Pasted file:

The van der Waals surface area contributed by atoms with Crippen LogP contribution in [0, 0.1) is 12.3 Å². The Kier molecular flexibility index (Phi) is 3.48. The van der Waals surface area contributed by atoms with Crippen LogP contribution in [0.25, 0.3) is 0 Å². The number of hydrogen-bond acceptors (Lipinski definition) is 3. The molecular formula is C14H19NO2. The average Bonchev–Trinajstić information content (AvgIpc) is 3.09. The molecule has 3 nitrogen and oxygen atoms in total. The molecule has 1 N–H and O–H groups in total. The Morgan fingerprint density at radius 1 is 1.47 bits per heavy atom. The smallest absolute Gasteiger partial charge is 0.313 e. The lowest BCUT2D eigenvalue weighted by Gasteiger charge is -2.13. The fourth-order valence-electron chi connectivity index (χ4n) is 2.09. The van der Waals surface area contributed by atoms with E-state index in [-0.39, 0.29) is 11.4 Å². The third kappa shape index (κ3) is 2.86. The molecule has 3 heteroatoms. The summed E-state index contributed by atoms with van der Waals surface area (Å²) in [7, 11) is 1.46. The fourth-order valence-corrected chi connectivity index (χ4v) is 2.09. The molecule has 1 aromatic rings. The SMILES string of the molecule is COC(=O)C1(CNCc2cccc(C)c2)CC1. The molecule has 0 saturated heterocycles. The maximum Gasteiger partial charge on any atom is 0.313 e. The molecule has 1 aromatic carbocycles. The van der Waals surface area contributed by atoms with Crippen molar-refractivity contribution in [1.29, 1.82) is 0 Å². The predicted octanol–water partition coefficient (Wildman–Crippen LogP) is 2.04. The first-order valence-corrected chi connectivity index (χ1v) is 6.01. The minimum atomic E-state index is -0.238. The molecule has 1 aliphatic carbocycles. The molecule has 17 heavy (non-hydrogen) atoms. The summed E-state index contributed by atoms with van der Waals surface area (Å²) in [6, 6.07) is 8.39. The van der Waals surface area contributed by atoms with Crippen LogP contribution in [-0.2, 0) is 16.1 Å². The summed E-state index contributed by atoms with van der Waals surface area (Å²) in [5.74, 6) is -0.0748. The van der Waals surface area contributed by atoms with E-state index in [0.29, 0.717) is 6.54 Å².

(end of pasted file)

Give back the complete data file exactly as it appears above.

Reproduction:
The van der Waals surface area contributed by atoms with Crippen LogP contribution in [0, 0.1) is 12.3 Å². The Kier molecular flexibility index (Phi) is 3.48. The van der Waals surface area contributed by atoms with Crippen LogP contribution in [0.25, 0.3) is 0 Å². The number of hydrogen-bond acceptors (Lipinski definition) is 3. The molecular formula is C14H19NO2. The average Bonchev–Trinajstić information content (AvgIpc) is 3.09. The molecule has 3 nitrogen and oxygen atoms in total. The molecule has 1 N–H and O–H groups in total. The Morgan fingerprint density at radius 1 is 1.47 bits per heavy atom. The smallest absolute Gasteiger partial charge is 0.313 e. The lowest BCUT2D eigenvalue weighted by Gasteiger charge is -2.13. The fourth-order valence-electron chi connectivity index (χ4n) is 2.09. The van der Waals surface area contributed by atoms with E-state index in [-0.39, 0.29) is 11.4 Å². The third kappa shape index (κ3) is 2.86. The molecule has 3 heteroatoms. The summed E-state index contributed by atoms with van der Waals surface area (Å²) in [7, 11) is 1.46. The fourth-order valence-corrected chi connectivity index (χ4v) is 2.09. The molecule has 1 aromatic rings. The SMILES string of the molecule is COC(=O)C1(CNCc2cccc(C)c2)CC1. The molecule has 0 saturated heterocycles. The maximum Gasteiger partial charge on any atom is 0.313 e. The molecule has 1 aromatic carbocycles. The van der Waals surface area contributed by atoms with Crippen molar-refractivity contribution in [1.29, 1.82) is 0 Å². The predicted octanol–water partition coefficient (Wildman–Crippen LogP) is 2.04. The first-order valence-corrected chi connectivity index (χ1v) is 6.01. The minimum atomic E-state index is -0.238. The molecule has 1 aliphatic carbocycles. The molecule has 17 heavy (non-hydrogen) atoms. The summed E-state index contributed by atoms with van der Waals surface area (Å²) in [6, 6.07) is 8.39. The van der Waals surface area contributed by atoms with Crippen LogP contribution in [-0.2, 0) is 16.1 Å². The summed E-state index contributed by atoms with van der Waals surface area (Å²) in [5.74, 6) is -0.0748. The van der Waals surface area contributed by atoms with E-state index in [0.29, 0.717) is 6.54 Å².